Sweet sounds rose slowly through their mouths,
And from their bodies passed.
Around, around, flew each sweet sound,
Then darted to the Sun;
Slowly the sounds came back again,
Now mixed, now one by one.
Sometimes a-dropping from the sky
I heard the sky-lark sing;
Sometimes all little birds that are,
How they seem'd to fill the sea and air
With their sweet jargoning!
And now 'twas like all instruments,
Now like a lonely flute;
And now it is an angel's song,
That makes the Heavens be mute.
It ceased; yet still the sails made on
A pleasant noise till noon,
A noise like of a hidden brook
In the leafy month of June,
That to the sleeping woods all night
Singeth a quiet tune.
Till noon we quietly sailed on,
Yet never a breeze did breathe:
Slowly and smoothly went the ship,
Moved onward from beneath.
The lonesome spirit from the south-pole carries on the ship as far as the line, in obedience to the angelic troop, but still requireth vengeance.Under the keel nine fathom deep,
From the land of mist and snow,
The spirit slid: and it was he
That made the ship to go.
The sails at noon left off their tune,
And the ship stood still also.
The Sun, right up above the mast,
Had fixed her to the ocean;
But in a minute she 'gan stir,
With a short uneasy motion—
Backwards and forwards half her length,
With a short uneasy motion.
Then like a pawing horse let go,
She made a sudden bound:
It flung the blood into my head,
And I fell down in a swound.
The Polar Spirit's fellow-dæmons, the invisible inhabitants of the element, take part in his wrong; and two of them relate, one to the other, that penance long and heavy for the ancient Mariner hath been accorded to the Polar Spirit, who returneth southward.How long in that same fit I lay,
I have not to declare;
But ere my living life returned,
I heard and in my soul discerned
Two voices in the air.
"Is it he?" quoth one, "Is this the man?
By him who died on cross,
With his cruel bow he laid full low,
The harmless Albatross.
The spirit who bideth by himself
In the land of mist and snow,
He loved the bird that loved the man
Who shot him with his bow."
The other was a softer voice,
As soft as honey-dew:
Quoth he, "The man hath penance done,
And penance more will do."
THE RIME OF THE ANCIENT MARINER.
PART THE SIXTH.
Thy soft response renewing—
What makes that ship drive on so fast?
What is the ocean doing?
The ocean hath no blast;
His great bright eye most silently
Up to the Moon is cast—
If he may know which way to go;
For she guides him smooth or grim.
See, brother, see! how graciously
She looketh down on him.
Without or wave or wind?
And closes from behind.
Fly, brother, fly! more high, more high!
Or we shall be belated:
For slow and slow that ship will go,
When the Mariner's trance is abated."
The supernatural motion is retarded; the Mariner awakes, and his penance begins anew.I woke, and we were sailing on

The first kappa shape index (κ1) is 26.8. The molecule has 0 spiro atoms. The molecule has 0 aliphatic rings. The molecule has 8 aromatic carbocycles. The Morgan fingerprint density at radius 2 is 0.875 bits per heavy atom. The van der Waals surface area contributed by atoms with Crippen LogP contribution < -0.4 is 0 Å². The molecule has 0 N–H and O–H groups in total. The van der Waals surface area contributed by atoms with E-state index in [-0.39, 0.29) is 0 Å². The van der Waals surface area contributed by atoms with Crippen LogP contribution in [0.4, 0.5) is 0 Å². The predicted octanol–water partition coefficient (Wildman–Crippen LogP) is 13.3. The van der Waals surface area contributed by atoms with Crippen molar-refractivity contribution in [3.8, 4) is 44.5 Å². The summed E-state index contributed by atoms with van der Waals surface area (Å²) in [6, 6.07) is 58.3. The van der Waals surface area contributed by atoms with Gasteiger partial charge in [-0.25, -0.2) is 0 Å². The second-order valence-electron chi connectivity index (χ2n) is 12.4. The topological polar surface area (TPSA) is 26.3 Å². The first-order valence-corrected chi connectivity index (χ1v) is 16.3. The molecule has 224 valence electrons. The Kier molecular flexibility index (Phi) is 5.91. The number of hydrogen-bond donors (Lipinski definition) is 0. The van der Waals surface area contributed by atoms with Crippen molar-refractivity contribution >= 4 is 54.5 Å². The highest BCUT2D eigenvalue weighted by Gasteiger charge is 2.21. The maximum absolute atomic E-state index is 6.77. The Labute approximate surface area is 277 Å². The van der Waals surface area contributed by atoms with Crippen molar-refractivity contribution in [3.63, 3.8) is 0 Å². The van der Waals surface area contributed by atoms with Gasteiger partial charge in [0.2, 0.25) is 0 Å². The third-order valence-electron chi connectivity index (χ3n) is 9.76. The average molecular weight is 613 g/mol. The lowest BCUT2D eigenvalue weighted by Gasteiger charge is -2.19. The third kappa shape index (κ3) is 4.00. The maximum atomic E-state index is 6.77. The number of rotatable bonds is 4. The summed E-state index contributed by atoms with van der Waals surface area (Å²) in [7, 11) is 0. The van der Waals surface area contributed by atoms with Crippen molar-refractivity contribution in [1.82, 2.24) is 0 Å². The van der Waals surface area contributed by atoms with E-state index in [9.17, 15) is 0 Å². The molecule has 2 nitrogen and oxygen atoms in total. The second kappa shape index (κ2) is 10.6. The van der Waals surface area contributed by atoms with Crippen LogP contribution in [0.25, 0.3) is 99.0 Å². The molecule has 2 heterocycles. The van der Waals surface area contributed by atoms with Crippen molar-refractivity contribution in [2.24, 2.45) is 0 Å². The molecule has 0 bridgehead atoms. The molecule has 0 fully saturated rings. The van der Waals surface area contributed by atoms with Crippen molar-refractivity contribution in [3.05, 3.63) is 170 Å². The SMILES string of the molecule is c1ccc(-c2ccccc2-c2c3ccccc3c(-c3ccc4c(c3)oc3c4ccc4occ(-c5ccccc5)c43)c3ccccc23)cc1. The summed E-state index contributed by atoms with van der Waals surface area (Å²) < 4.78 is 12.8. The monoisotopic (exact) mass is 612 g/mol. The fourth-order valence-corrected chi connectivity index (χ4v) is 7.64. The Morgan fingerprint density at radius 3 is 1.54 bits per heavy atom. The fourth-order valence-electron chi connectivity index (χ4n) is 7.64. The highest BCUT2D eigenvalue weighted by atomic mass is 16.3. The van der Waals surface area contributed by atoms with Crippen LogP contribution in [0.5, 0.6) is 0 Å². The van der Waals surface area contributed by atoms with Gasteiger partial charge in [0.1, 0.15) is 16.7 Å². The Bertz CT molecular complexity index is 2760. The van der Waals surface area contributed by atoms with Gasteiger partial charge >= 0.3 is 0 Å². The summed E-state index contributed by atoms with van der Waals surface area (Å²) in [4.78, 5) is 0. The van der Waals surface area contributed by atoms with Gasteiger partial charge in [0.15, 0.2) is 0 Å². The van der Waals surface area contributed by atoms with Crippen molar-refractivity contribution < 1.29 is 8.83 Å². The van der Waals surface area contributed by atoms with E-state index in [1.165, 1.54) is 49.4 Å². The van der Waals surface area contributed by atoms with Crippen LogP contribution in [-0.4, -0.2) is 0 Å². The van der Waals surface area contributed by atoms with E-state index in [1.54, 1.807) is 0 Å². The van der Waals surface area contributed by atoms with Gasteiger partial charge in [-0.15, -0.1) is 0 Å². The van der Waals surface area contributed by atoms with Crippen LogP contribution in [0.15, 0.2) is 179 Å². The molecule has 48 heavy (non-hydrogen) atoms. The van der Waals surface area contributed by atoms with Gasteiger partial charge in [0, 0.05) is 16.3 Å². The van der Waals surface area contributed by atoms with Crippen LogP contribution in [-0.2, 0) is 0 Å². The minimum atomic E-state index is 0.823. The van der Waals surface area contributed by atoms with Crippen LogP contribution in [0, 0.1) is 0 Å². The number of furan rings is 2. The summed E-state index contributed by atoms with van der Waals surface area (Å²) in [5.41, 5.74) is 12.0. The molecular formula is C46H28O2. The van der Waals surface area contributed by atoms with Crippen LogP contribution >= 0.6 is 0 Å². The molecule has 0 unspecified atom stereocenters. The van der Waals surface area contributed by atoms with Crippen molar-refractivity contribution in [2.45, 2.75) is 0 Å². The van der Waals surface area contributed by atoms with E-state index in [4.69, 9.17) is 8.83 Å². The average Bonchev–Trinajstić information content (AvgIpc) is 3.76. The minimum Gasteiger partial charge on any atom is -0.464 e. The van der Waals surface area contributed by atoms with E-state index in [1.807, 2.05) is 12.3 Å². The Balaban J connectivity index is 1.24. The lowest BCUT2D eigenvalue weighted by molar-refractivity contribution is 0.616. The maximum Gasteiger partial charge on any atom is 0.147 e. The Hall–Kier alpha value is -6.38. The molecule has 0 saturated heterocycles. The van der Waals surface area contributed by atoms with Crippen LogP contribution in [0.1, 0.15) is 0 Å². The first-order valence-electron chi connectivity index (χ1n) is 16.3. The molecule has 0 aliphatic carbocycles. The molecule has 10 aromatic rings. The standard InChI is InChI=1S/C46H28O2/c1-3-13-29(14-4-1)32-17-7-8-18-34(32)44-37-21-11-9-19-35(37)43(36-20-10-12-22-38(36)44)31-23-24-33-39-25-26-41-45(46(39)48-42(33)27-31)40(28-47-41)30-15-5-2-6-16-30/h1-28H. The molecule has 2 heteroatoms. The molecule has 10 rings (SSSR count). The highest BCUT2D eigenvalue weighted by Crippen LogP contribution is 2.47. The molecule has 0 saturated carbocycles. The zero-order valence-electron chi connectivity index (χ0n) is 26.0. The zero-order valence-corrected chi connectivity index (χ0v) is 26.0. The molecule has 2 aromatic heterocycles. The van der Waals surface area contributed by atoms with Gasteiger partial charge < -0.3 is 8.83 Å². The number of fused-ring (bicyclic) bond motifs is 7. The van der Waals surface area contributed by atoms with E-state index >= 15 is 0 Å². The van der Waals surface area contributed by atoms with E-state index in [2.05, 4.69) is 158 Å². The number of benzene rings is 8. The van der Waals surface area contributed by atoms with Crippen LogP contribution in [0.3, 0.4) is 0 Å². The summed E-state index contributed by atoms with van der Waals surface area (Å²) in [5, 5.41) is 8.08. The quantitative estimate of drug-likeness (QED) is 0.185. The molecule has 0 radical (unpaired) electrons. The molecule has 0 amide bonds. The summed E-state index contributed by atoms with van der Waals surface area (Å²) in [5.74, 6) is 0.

As in a gentle weather:
'Twas night, calm night, the moon was high;
The dead men stood together.
All stood together on the deck,
For a charnel-dungeon fitter:
All fixed on me their stony eyes,
That in the Moon did glitter.
The pang, the curse, with which they died,
Had never passed away:
I could not draw my eyes from theirs,
Nor turn them up to pray.
The curse is finally expiated.And now this spell was snapt: once more
I viewed the ocean green,
And looked far forth, yet little saw
Of what had else been seen—
Like one, that on a lonesome road
Doth walk in fear and dread,
And having once turn'd round, walks on,
And turns no more his head;
Because he knows, a frightful fiend
Doth close behind him tread.
But soon there breathed a wind on me,
Nor sound nor motion made:
Its path was not upon the sea,
In ripple or in shade.
It raised my hair, it fanned my cheek
Like a meadow-gale of spring—
It mingled strangely with my fears,
Yet it felt like a welcoming.
Swiftly, swiftly flew the ship,
Yet she sailed softly too:
Sweetly, sweetly blew the breeze—
On me alone it blew.
And the ancient Mariner beholdeth his native country.Oh! dream of joy! is this indeed
The light-house top I see?
Is this the hill? is this the kirk?
Is this mine own countree?
We drifted o'er the harbour-bar,
And I with sobs did pray—
O let me be awake, my God!
Or let me sleep alway.
The harbour-bay was clear as glass,
So smoothly it was strewn!
And on the bay the moonlight lay,
And the shadow of the Moon.
The rock shone bright, the kirk no less,
That stands above the rock:
The moonlight steeped in silentness
The steady weathercock.
The angelic spirits leave the dead bodies,And the bay was white with silent light,
Till rising from the same,
Full many shapes, that shadows were,
In crimson colours came.
And appear in their own forms of light.A little distance from the prow
Those crimson shadows were:
I turned my eyes upon the deck—
Oh, Christ! what saw I there!
Each corse lay flat, lifeless and flat,
And, by the holy rood!
A man all light, a seraph-man,
On every corse there stood.
This seraph-band, each waved his hand:
It was a heavenly sight!
They stood as signals to the land,
Each one a lovely light:
This seraph-band, each waved his hand,
No voice did they impart—
No voice; but oh! the silence sank
Like music on my heart.
But soon I heard the dash of oars,
I heard the Pilot's cheer;
My head was turned perforce away,